It’s the scandal that the Catholic Church wishes would just go away but it doesn’t because the sexual abuse was too widespread, went on for far too long, and the leadership knew about it and did nothing to stop it. Put it behind you and move on, they tell the survivors but who is to say how long is too long? Unfortunately, it’s the courts that have that say and many of these perpetrators can’t go to jail because their crimes happened so long ago that they fall outside the statute of limitations. That’s where the Church needs to step up and say that abuse is intolerable no matter how long ago it happened. But even Pope Francis, in a speech he gave last February, rationalised that abuse happens in all sectors of society. Sadly, according to the Catholic Church, two wrongs seem to make a right.
In the French film, BY THE GRACE OF G-D, writer-director and Berlinale darling François Ozon (FRANTZ; DOUBLE LOVER) has turned his lens on events that are still unfolding in that country today. Alexandre (Melvil Poupaud, A SUMMER’S TALE) is a happily married father of five who lives in Lyon. When he learns that Father Bernard Preynat (Bernard Verley), the priest who sexually abused him years earlier when he was a boy scout, has returned to the city to work with children, he goes to Preynat’s superior, Cardinal Philippe Barbarin, Archbishop of Lyon (François Marthouret), to get the man removed from his post. Barbarin, while sympathetic to Alexandre’s concerns, doesn’t budge though. It doesn’t take long for the news of Preynat’s return to get out and another abuse survivor, François (Denis Ménochet, MARY MAGDALENE; THE PROGRAM), decides to go public with his story. He creates a support group for abuse survivors, La Parole Liberée (Freed Speech), and finds many others – all men in their 30s and 40s – who want justice against the man who messed up their lives in different ways. For one of these men, Emmanuel (Swann Arlaud, BADEN BADEN), the pain is ongoing. Chronically unemployed and in a toxic relationship, he has epileptic seizures when the stress gets too much for him. Together, the men push the Catholic Church in France to do the right thing, though some of their family members would prefer to let the past stay in the past.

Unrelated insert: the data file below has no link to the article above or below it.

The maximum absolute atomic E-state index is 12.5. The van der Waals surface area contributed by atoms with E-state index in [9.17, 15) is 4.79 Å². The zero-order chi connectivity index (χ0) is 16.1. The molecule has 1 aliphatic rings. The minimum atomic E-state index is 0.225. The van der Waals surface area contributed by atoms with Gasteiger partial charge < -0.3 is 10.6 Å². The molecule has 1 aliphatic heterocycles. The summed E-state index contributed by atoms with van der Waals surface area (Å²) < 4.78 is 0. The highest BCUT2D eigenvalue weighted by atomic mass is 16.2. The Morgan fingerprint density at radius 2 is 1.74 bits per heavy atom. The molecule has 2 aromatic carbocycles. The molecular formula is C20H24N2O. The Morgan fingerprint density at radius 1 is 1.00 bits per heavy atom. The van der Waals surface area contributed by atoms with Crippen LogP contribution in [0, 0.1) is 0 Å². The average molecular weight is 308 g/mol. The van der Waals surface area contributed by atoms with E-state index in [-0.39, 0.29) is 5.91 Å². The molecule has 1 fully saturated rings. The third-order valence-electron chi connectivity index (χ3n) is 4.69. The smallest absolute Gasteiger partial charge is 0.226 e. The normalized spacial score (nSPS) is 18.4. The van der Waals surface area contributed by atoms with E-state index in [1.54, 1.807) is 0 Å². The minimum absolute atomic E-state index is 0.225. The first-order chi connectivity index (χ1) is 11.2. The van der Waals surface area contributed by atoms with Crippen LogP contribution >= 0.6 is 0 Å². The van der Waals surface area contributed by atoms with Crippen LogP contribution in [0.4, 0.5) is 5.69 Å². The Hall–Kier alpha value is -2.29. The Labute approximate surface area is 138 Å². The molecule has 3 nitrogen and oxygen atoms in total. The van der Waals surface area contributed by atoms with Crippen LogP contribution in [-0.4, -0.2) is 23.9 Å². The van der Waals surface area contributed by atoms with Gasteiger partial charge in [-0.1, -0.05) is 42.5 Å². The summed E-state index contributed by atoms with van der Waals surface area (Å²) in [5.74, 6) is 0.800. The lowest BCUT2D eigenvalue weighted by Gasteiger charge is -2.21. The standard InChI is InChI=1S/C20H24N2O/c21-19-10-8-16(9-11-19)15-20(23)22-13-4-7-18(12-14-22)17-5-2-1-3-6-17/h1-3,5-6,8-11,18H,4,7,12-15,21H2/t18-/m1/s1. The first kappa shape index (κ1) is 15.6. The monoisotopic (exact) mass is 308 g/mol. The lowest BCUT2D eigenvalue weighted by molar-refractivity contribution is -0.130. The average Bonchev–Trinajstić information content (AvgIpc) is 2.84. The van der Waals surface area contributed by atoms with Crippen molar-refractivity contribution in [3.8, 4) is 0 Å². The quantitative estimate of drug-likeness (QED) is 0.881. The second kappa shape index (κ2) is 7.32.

Although Ozon tweaked some of the names of the abuse survivors, the film follows events as reported in the French press quite closely. The director said that he hopes the film will provoke debate but, as the post-script title card appears on the screen, there is no doubt which side of the debate he falls on. Perhaps because of that, the lawyers for the real Father Preynat tried to block the film’s domestic release following Ozon’s Silver Bear win at the Berlinale last February, at least until the court case against Cardinal Barbarin is resolved, but the judge allowed the release to go forward, arguing that the priest had already pled guilty to abusing the boys.
While all the performances are convincing, Ozon doesn’t make Alexandre a very compelling character and spends too much time on his story arc before moving on to François. The film begins to hum with François front and center and then shifts to an even higher gear when Emmanuel, the most complex and most interesting of the three main protagonists, is introduced. But because he arrives so late in the film though, Ozon isn’t able to give his arc the time it deserves. The story might have been better served as a three-part TV mini-series instead of a movie.
Even so, BY THE GRACE OF G-D is a pretty good film about a very topical subject. Ozon’s fans might be surprised at how different it is from his previous, oft-times sensual, works but the director is nothing if not provocative. Check it out.
In March of this year, Cardinal Barbarin received a six-month suspended sentence for failing to report the sexual abuse allegations against Father Preynat to the law enforcement authorities. His lawyer has said that the cardinal will appeal. Although Pope Francis has declined to accept the cardinal’s resignation, Barbarin has decided to step aside for an indefinite period. Meanwhile, just days earlier, Australian Cardinal George Pell, was sentenced to six years in prison by a Melbourne court for the sexual abuse of two choirboys in the 1990s. He appeared in court again yesterday to launch his appeal against the conviction.
Watch the review recorded on Facebook Live on Friday, June 7th at the special time of 9:30 am HK time because it’s Dragon Boat Day!
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